Online from: 1989
Subject Area: Economics
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|Title:||The implications of the global ecological predicament for economic theory and practice|
|Author(s):||Ted Trainer, (Social Sciences and International Studies, University of New South Wales, Kensington, Australia)|
|Citation:||Ted Trainer, (2011) "The implications of the global ecological predicament for economic theory and practice", Humanomics, Vol. 27 Iss: 1, pp.7 - 23|
|Keywords:||Consumerism, Economic theory, Society, Sustainable development|
|Article type:||Research paper|
|DOI:||10.1108/08288661111110141 (Permanent URL)|
|Publisher:||Emerald Group Publishing Limited|
Purpose – The purpose of this paper is to outline the implications of the global ecological predicament for economic theory and practice.
Design/methodology/approach – Many current analyses of ecological, resource, economic, greenhouse, energy, etc. problems acknowledge the urgent need for significant changes. However, almost all assume that it will be possible to reform a society based on principles such as economic growth, affluent living standards, market systems, the profit motive and competitive, individualistic acquisitiveness, into a society that is sustainable and just. The first section of this paper sketches the grounds for concluding that this view is clearly mistaken. It shows that consumer-capitalist society cannot be fixed, i.e. that no amount of reforms leaving its core principles intact can make it into a society that is sustainable and just. The second section derives from this analysis some of the basic principles, which a satisfactory society must, therefore, have. Section 3 deals with the radical implications of these discussions for economic theory and practice.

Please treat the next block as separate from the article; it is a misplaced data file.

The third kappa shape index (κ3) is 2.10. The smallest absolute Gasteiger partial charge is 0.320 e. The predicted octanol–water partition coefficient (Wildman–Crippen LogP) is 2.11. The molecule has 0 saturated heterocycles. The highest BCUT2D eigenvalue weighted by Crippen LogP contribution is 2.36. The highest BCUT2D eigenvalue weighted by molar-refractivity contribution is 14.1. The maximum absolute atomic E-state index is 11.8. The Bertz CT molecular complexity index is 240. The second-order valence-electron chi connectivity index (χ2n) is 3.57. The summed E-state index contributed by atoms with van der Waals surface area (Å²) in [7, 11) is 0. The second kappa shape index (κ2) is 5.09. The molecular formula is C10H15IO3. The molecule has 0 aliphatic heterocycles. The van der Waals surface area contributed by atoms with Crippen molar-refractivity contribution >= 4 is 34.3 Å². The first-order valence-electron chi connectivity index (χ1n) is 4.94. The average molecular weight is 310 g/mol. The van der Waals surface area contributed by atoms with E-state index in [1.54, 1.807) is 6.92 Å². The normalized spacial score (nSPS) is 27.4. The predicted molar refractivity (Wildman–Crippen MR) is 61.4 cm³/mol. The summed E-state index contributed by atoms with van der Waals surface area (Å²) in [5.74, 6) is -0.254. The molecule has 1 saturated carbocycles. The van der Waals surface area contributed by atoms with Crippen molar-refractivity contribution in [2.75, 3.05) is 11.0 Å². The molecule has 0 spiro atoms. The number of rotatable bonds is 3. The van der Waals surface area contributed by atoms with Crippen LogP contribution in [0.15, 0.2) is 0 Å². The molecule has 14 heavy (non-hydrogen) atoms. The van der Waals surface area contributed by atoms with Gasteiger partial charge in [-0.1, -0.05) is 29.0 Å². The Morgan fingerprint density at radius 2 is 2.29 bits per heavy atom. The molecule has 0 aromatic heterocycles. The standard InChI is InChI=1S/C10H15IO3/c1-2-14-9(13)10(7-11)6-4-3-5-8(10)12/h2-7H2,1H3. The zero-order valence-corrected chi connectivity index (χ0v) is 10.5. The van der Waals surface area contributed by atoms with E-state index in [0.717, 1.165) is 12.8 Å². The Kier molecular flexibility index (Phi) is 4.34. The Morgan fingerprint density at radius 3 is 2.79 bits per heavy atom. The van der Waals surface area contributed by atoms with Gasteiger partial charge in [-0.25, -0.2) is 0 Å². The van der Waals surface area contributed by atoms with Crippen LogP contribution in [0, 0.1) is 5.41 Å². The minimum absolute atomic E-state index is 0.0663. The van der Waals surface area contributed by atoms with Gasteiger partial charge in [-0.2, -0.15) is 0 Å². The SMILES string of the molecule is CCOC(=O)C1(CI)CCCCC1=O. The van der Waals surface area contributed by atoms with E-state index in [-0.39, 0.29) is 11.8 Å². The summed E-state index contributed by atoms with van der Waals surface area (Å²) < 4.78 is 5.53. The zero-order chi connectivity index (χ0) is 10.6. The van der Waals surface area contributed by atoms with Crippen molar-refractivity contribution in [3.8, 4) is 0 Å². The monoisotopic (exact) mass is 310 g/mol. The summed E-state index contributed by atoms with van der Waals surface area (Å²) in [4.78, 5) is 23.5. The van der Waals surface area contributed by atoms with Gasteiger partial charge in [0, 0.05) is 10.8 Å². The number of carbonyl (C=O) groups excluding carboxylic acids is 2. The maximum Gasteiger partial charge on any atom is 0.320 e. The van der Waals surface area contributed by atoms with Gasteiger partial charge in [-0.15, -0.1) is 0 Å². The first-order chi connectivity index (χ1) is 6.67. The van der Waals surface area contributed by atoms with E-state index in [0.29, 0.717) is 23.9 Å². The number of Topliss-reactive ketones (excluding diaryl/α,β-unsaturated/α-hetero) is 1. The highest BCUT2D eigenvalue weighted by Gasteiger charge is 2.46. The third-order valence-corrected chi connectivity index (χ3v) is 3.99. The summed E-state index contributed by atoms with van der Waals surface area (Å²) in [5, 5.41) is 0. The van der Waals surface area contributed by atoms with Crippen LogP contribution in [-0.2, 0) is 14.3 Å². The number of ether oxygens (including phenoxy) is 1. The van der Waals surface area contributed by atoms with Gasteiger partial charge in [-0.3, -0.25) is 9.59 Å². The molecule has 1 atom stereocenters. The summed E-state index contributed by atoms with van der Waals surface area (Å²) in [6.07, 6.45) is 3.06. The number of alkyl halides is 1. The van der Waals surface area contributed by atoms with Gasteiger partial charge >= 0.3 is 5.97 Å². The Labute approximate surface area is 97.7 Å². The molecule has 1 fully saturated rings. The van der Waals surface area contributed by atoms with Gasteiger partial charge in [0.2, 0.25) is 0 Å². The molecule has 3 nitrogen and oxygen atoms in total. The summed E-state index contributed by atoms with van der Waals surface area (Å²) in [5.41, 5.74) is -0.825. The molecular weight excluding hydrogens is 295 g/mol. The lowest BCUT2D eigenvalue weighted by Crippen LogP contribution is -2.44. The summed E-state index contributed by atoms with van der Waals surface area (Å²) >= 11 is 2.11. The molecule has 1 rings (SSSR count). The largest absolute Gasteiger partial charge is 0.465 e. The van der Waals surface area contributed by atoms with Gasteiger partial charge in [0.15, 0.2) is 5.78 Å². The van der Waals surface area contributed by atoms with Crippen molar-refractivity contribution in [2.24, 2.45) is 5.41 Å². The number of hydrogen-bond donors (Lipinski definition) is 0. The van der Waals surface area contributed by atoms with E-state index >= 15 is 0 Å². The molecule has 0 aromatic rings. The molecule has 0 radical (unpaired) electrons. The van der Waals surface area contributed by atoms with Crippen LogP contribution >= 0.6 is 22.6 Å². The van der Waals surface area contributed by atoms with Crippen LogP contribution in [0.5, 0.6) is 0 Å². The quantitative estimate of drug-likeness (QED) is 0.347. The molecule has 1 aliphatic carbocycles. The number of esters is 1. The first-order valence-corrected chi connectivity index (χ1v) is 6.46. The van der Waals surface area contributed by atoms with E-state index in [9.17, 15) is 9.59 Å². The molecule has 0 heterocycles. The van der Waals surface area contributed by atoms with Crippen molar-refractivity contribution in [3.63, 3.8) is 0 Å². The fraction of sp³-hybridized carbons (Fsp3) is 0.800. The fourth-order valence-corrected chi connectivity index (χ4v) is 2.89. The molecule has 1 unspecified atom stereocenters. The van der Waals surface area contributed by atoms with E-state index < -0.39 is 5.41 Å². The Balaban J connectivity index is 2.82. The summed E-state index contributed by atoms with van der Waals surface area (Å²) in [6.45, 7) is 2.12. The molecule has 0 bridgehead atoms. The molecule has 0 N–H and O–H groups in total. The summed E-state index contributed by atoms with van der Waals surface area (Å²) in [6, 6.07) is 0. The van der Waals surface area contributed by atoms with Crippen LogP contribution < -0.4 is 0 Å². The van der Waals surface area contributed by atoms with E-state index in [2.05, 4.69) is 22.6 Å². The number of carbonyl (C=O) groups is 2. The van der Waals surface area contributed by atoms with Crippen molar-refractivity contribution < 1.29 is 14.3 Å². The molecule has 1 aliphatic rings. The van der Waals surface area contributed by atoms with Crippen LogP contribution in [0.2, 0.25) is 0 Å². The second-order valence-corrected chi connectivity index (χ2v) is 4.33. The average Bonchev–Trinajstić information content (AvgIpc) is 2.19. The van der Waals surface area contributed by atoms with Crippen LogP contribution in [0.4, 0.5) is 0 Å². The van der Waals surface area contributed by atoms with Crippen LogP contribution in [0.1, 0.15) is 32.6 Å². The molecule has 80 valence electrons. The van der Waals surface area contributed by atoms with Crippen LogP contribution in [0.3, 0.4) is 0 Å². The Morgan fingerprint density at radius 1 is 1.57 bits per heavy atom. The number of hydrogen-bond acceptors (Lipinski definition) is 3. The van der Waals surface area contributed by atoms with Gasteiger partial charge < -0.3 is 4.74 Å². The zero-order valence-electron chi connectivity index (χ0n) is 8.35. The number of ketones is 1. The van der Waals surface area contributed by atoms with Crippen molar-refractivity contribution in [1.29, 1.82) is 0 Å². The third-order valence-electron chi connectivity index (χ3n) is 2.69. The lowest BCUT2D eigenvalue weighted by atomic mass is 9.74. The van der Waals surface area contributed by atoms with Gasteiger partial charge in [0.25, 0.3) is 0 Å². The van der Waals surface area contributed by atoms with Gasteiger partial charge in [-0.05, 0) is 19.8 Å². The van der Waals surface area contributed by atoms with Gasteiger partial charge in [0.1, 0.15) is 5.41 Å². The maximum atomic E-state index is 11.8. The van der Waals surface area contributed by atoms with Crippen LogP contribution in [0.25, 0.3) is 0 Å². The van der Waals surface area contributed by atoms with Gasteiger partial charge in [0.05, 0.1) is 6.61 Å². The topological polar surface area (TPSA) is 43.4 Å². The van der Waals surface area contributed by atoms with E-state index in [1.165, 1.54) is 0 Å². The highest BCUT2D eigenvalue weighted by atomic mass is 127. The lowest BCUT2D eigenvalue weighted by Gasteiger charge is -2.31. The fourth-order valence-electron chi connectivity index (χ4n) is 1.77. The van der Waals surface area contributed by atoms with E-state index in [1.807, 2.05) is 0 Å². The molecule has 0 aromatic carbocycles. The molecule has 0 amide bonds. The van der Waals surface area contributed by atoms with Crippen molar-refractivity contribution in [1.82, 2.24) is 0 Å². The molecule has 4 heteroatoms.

Findings – The paper shows that when the nature and magnitude of the global ecological situation is understood it is evident that a consumer-capitalist society cannot be made sustainable or just, and that the irremediable faults are largely due to conventional economic theory and practice.
Social implications – The main sociological implication is that the coming era of scarcity will require radical restructuring of the economy and of economic theory.
Originality/value – Previous critical economic literature has given little attention to the implications of the limits to growth literature focused on in this discussion.
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